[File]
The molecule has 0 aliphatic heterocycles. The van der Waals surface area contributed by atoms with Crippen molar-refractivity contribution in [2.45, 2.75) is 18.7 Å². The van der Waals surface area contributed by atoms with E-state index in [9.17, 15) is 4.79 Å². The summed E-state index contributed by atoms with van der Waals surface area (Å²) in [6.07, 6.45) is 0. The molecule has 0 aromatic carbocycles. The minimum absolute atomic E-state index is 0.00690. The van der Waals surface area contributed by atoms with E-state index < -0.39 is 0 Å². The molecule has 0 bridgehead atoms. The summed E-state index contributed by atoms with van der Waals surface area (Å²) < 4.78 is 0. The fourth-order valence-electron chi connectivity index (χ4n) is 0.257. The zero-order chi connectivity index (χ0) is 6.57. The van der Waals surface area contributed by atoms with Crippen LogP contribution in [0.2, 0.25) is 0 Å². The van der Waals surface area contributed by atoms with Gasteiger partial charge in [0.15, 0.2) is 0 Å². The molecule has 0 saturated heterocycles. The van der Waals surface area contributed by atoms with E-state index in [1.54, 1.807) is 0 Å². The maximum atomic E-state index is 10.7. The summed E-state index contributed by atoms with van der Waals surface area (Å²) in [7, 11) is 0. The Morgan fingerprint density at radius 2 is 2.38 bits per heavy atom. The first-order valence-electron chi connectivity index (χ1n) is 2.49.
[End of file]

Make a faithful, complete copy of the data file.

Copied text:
The molecule has 0 aliphatic heterocycles. The van der Waals surface area contributed by atoms with Crippen molar-refractivity contribution in [2.45, 2.75) is 18.7 Å². The van der Waals surface area contributed by atoms with E-state index in [9.17, 15) is 4.79 Å². The summed E-state index contributed by atoms with van der Waals surface area (Å²) in [6.07, 6.45) is 0. The molecule has 0 aromatic carbocycles. The minimum absolute atomic E-state index is 0.00690. The van der Waals surface area contributed by atoms with E-state index < -0.39 is 0 Å². The molecule has 0 bridgehead atoms. The summed E-state index contributed by atoms with van der Waals surface area (Å²) < 4.78 is 0. The fourth-order valence-electron chi connectivity index (χ4n) is 0.257. The zero-order chi connectivity index (χ0) is 6.57. The van der Waals surface area contributed by atoms with Crippen LogP contribution in [0.2, 0.25) is 0 Å². The van der Waals surface area contributed by atoms with Gasteiger partial charge in [0.15, 0.2) is 0 Å². The molecule has 0 saturated heterocycles. The van der Waals surface area contributed by atoms with E-state index in [1.54, 1.807) is 0 Å². The maximum atomic E-state index is 10.7. The summed E-state index contributed by atoms with van der Waals surface area (Å²) in [7, 11) is 0. The Morgan fingerprint density at radius 2 is 2.38 bits per heavy atom. The first-order valence-electron chi connectivity index (χ1n) is 2.49.